At the end of election day, poll workers count the number of votes in each ED for each candidate on each ballot line. An election district, or ED, is the smallest voting district in the state, and each voting machine covers only one ED. The voting machines are then sealed and those poll worker vote counts become the unofficial returns that are reported on election night.
The voting machines then go back to the warehouse, where the Board of Elections has 15 days to verify the vote counts by recanvassing the machines. The recanvass works like this: each machine gets opened and a Board of Elections worker writes down how many votes each candidate got on each party's ballot line for that ED. If the recanvass counts a different number of votes than the poll workers counted on election night then the number from the recanvass is the official number that gets used.
Basically, you walk down row after row of voting machines and stop at each one to count the number of votes recorded for the election. Here's what you're looking at on each machine:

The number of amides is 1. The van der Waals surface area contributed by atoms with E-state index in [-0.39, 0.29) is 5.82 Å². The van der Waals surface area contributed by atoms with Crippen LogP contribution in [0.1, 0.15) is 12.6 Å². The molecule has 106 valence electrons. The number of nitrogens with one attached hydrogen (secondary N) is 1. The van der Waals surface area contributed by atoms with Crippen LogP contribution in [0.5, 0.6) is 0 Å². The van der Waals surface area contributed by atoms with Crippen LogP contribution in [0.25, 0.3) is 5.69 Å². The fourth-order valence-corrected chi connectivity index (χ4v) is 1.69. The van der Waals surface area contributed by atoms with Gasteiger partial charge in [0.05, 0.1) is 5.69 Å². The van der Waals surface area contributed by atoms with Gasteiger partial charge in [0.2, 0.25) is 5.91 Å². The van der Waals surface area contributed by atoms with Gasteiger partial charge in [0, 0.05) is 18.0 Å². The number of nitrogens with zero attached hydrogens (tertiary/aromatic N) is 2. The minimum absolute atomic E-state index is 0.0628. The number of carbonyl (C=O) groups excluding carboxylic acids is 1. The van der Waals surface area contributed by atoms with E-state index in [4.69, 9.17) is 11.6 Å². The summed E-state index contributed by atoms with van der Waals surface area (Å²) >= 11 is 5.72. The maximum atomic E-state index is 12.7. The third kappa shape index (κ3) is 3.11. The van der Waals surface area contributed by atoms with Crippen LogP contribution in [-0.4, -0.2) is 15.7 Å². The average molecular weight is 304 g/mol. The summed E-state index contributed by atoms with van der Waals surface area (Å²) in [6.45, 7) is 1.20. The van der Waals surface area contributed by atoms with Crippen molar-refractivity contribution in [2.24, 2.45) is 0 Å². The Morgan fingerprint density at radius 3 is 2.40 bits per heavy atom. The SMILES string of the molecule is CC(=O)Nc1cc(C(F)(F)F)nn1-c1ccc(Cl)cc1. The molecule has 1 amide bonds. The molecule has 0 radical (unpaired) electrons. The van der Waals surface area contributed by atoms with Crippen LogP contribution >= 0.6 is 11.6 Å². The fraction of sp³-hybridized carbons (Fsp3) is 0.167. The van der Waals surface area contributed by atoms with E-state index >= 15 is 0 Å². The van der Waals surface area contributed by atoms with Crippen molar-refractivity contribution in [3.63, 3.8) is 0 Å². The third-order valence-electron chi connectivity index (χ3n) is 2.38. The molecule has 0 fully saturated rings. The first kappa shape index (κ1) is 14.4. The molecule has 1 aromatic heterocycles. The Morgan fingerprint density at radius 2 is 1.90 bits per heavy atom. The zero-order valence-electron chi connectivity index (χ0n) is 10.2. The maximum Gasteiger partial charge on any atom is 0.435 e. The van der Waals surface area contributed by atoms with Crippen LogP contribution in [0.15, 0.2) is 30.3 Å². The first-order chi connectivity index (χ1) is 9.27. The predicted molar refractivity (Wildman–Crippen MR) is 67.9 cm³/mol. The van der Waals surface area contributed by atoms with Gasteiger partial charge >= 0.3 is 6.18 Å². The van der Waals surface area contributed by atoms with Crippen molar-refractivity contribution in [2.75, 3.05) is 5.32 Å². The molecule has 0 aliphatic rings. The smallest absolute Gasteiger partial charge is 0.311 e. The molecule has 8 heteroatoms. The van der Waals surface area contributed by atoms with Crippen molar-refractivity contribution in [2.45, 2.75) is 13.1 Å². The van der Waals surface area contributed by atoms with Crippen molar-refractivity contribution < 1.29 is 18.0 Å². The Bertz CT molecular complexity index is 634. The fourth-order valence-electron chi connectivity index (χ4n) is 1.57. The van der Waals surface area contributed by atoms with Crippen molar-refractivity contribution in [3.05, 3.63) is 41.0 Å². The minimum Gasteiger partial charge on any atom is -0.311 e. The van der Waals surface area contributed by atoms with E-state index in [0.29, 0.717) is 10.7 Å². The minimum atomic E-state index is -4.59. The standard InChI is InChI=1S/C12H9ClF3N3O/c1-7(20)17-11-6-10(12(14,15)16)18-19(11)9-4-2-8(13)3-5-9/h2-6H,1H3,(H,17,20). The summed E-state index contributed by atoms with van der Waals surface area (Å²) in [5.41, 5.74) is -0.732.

There's 15 days from election day to finish the recanvass. How long the recanvass takes depends on where you are. The Staten Island recanvass was finished by lunchtime. But in Manhattan, the recanvass started at 10am on Tuesday and at 6pm it was about halfway done. A contested election with representatives from multiple campaigns verifying the recanvass can take even longer.
What comes next? The paper ballots are counted, and after that the election is certified. That's when we'll know our official vote totals.
Check back in the coming days for another update on the vote count.
Technorati tags: Working Families Party | 2006 Election | Vote Row E